Microsoft backs California data privacy law taking effect next year

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Microsoft’s headquarters in Redmond, Wash. (GeekWire Photo / Monica Nickelsburg)

Microsoft plans to make changes required by California’s new data privacy law available to all its U.S. customers, the company said Monday.

Microsoft privacy chief Julie Brill pledged the company’s support for the California Consumer Privacy Act in a blog post. The position sets Microsoft aside from many of its peers who are vexed by the law.

CCPA gives California residents new rights to the ownership and control of their personal data. The law gives consumers the right to know what information companies collect about them, why they are collecting it, and whether the data is shared with third parties. Under the law, companies must delete consumers’ data if they are asked to do so. The law was passed in a hurry last year to circumvent a ballot initiative that would have implemented broader privacy regulations on technology companies.

Several tech companies are unhappy with the law but pushed for it because they believed the ballot initiative would be more difficult to comply with. Microsoft alluded to CCPA’s complexity in the blog post but pledged support for the law nonetheless.

Julie Brill. (Microsoft Photo)

“Under CCPA, companies must be transparent about data collection and use, and provide people with the option to prevent their personal information from being sold,” Brill wrote. “Exactly what will be required under CCPA to accomplish these goals is still developing.”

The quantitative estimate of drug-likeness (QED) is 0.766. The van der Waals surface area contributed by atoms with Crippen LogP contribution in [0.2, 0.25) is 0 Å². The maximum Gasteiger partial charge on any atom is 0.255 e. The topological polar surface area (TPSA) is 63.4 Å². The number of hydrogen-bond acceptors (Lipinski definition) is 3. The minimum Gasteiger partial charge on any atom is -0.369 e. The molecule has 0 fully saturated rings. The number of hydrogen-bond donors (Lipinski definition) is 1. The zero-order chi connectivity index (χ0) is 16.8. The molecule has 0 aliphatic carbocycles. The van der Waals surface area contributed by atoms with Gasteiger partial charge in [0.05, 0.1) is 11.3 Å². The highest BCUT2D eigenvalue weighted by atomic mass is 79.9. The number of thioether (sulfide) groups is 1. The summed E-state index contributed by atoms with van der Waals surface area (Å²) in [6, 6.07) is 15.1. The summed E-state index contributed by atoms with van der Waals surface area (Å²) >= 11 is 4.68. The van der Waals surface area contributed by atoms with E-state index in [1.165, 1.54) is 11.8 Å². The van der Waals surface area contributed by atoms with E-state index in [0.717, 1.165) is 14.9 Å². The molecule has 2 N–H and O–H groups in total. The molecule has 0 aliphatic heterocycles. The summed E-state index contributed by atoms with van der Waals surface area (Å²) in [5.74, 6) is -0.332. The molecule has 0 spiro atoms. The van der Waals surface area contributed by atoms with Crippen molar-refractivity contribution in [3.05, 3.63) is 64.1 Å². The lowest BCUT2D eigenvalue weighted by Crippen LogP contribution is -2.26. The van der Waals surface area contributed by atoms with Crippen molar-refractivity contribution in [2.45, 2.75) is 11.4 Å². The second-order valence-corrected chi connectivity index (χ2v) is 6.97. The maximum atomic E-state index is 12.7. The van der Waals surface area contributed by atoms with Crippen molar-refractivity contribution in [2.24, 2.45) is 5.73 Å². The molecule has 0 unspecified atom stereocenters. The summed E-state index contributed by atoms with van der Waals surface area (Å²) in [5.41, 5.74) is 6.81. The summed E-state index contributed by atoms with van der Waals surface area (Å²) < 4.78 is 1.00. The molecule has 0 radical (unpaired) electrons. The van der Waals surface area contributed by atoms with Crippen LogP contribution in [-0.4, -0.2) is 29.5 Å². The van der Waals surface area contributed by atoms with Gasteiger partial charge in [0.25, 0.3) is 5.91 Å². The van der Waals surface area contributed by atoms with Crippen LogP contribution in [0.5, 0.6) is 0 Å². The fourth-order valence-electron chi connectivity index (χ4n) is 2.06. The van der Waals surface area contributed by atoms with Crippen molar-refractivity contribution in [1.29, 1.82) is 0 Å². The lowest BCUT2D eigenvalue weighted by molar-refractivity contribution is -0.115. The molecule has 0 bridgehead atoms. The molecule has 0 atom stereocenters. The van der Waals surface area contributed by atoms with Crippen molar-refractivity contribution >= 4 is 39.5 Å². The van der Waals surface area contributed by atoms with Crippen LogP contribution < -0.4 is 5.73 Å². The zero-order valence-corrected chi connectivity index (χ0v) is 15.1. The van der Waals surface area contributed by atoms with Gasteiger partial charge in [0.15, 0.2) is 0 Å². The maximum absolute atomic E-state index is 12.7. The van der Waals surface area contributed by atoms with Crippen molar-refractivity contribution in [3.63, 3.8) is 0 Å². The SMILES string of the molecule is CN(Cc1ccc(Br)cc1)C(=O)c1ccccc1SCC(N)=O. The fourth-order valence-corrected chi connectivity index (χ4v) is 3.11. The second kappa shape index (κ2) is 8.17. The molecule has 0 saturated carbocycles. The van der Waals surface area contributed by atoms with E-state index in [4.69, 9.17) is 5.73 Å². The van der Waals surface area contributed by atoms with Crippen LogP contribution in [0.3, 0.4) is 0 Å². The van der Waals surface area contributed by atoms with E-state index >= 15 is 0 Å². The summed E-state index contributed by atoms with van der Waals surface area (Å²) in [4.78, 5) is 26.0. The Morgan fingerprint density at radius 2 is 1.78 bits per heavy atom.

CCPA follows the European Union’s General Data Protection Regulation, a more expansive set of privacy rules that took effect last year.

“While many of our customers and users will find that the data controls we already offer them through our GDPR commitment will be stronger than those rights offered by the new California law, we hope this step will show our commitment to supporting states as they enact laws that take us in the right direction,” Brill wrote.

Microsoft is also advocating for privacy protections in its home state, Washington. The company was a key player last legislative session in a bill that would have implemented new data privacy standards and facial recognition regulations. The bill did not clear the legislature but Microsoft and others plan to take the issue up again next session.

“CCPA marks an important step toward providing people with more robust control over their data in the United States,” Brill said. “It also shows that we can make progress to strengthen privacy protections in this country at the state level even when Congress can’t or won’t act.”



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